|THE LOWER 9TH WARD|
September 15, 2008
Before flying out of New Orleans, back to drier, less stormy land, we spent a morning in its forever-ravaged Lower 9th Ward. Driving slowly up and down the streets of the abandoned neighborhood - which wasn't exactly a wealthy suburb before Katrina - is haunting. Twelve-foot tall grass grows over cement slabs where simple family houses stood three years before. Stop signs and street signs are hidden; cement staircases lead to nowhere. Except for a handful, the houses that still stand are abandoned, broken. While a new, 15-foot-tall cement levee has replaced the version that cracked wide open on an August morning three years before, the place would appear beyond saving.
Water is everywhere here. Stand atop the levee and it laps near the top, even on a calm, hurricane-less day. From here all the way to the Gulf of Mexico, one hundred miles away, this region is linked - more than by jazz or crayfish, corrupt politicians or steamy days and nights - by water. The most common and elemental of resources and yet here in the Bayou State, we have seen it is incredibly at risk.
The British-born, internationally renowned, urban grafitti mystery artist was leaving his one-of-a-kind mark all over New Orleans while we were in town. By chance at first we glanced a trio of his social commentaries painted on walls of a few of the still-standing buildings in the Lower 9th.
Here's how the NEW YORKER described his art, in a 2007 profile: "Having fashioned himself as a sort of painterly Publius, Banksy surfaces from time to time to prod the popular conscience. Confronted with a blank surface, he will cover it with scenes of anti-authoritarian whimsy: Winston Churchill with a Mohawk, two policemen kissing, a military helicopter crowned by a pink bow. Typically crafting his images with spray paint and cardboard stencils, Banksy is able to achieve a meticulous level of detail. His aesthetic is clean and instantly readable-broad social cartooning rendered with the graphic bang of an indie concert poster. Since street art is ephemeral, he occasionally issues books filled with photographs of his work, accompanied by his own text. He self-published his first three volumes, "Existencilism," "Banging Your Head Against a Brick Wall," and "Cut It Out." His latest, "Wall and Piece," was published by Random House and has sold more than two hundred and fifty thousand copies.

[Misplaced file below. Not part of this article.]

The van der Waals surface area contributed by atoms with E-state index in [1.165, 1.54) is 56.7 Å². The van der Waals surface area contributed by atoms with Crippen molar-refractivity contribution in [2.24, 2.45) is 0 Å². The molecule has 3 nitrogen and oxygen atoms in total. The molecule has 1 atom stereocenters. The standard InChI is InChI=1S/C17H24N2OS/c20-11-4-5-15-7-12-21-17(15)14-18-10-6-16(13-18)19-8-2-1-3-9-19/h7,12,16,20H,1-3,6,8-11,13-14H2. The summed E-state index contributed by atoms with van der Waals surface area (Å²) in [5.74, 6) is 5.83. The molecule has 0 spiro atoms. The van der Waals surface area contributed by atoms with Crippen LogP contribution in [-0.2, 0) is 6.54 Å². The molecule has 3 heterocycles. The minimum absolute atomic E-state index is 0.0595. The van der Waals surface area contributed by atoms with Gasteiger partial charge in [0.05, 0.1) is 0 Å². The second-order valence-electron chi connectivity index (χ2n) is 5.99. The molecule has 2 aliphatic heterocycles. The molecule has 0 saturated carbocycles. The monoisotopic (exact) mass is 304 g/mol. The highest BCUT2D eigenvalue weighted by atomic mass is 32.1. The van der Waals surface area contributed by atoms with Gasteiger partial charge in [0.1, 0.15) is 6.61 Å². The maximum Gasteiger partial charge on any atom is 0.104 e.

As his renown has grown, Banksy has parlayed his knack for reducing ideas to simple visual elements into what a critic recently termed "red nose rebellion." He is both a lefty and a tweaker of lefty pieties. At a London antiwar demonstration in 2003, he distributed signs that read "I Don't Believe In Anything. I'm Just Here for the Violence." Later, he produced revisionist oil paintings (Mona Lisa with a yellow smiley face, a pastoral landscape surrounded by crime-scene tape) and, disguised in a trenchcoat and fake beard, installed them, respectively, in the Louvre and the Tate. For the Natural History Museum, it was Banksus militus vandalus, a taxidermy rat equipped with a miniature can of spray paint. In 2005, Banksy travelled to the West Bank, where he painted the security fence at Bethlehem with a trompe-l'oeil scene of a hole in the concrete barrier, revealing a glittering beach on the other side; it looked as if someone had dug through to paradise. Banksy sometimes satirizes even his own sanctimony. "I have no interest in ever coming out," he has said. "I figure there are enough self-opinionated assholes trying to get their ugly little faces in front of you as it is." Still, he posts news clips on his Web site, alongside video footage of successful stunts."